At fifteen she read Paradise Lost (with her brother's encouragement) and was delighted with its grandeur and sublimity, but was bold enough to criticise Milton for assert[ing] the superiority of his own sex in rather...
Education Harriet Beecher Stowe
HBS 's domestic training consisted of learning knitting, sewing, and Presbyterian and Episcopal church catechisms from an aunt and grandmother who were skilled at weaving and embroidery.
Hedrick, Joan. Harriet Beecher Stowe: A Life. Oxford University Press, 1994.
12-13
Her father did not allow novels in...
Education Annie Tinsley
She was also taught, perhaps between schools, by her father. By the age of eleven she had devoured the poetry of the British Classics from Chaucer to Beattie ,
Peet, Henry. Mrs. Charles Tinsley, Novelist and Poet. Butler and Tanner, 1930.
9
as well as Burns ,...

Timeline

15 July 1819
Byron began to publish in instalments (opening with cantos one and two) his satiricalmock-epicpoemDon Juan; he left it unfinished at his death.
12 August-3 September 1821
The newly-crowned George IV visited Ireland (the first British monarch to do so since William III made war there), and was rapturously received in Dublin.
December 1821
Byron published his verse dramaCain: A Mystery; the title-page said 1822.
27 January 1822
The National Congress of Epidaurus declared Greek independence from Turkey; in practice, however, this was not fully achieved until 1829.
12 August 1822
The new Marquess of Londonderry, better known as Viscount Castlereagh , killed himself: he was seen as the political author of Wellington 's victories and of repressive policies at home.
October 1822
Byron published The Vision of Judgment (written around the previous summer) in The Liberal, a journal which he and Leigh Hunt briefly published at Pisa.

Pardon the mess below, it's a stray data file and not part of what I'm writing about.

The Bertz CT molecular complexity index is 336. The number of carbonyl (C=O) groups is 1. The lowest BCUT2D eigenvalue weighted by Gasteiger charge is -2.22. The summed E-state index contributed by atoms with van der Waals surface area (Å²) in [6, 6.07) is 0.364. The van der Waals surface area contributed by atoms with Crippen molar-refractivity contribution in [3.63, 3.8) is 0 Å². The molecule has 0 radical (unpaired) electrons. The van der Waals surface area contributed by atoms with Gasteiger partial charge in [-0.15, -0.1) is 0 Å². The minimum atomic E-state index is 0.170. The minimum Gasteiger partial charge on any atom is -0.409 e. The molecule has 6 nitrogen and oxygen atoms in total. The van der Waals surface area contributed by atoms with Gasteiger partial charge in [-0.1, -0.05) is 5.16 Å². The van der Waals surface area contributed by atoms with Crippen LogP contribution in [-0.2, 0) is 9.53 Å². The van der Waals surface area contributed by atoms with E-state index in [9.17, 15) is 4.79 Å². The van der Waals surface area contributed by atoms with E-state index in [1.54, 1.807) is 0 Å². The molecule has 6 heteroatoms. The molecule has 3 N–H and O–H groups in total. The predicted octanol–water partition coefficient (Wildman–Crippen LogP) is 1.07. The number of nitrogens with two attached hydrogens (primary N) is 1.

1825
Thomas Moore published Memoirs of the Life of the Right Honourable Richard Brinsley Sheridan.
23 April 1826
In the ongoing Greek War of Liberation, Missolonghi in Greece fell to the Ottomans after a year of siege.
1866
The Royal Society of Arts established a scheme (believed to be the first in the world) for setting up commemorative plaques on buildings associated with famous people.
Quinn, Ben. “Plaque blues. Cuts hit heritage scheme”. Guardian Weekly, p. 16.
1870
The Bazar Book of Decorum described how some women maintained modesty at the dinner table by secretly practising what is now termed binge eating, a component of bulimia nervosa.
6 October 1927
Warner Brothers released the first film with a spoken dialogue soundtrack, or talkie, The Jazz Singer, starring Al Jolson .
December 1965
Actress Peggy Ashcroft toured Norway with a show of her own devising, Words on Women and Some Women's Words, originally written for performance at London University .
1979
Anna Adams published her verseletterA Reply to Intercepted Mail (A Verse-Letter to W. H. Auden ) in the Peterloo Poets series.
13 April 1993
Tom Stoppard 's Arcadia, a play whose action is divided between the early nineteenth century and the present day, opened (after previews) at the National Theatre in London.
By 11 May 2002
John Murray , publishers of Austen and Byron among many others, and one of the few independent publishers remaining after rapid change in the industry, sold out to bookselling chain W. H. Smith .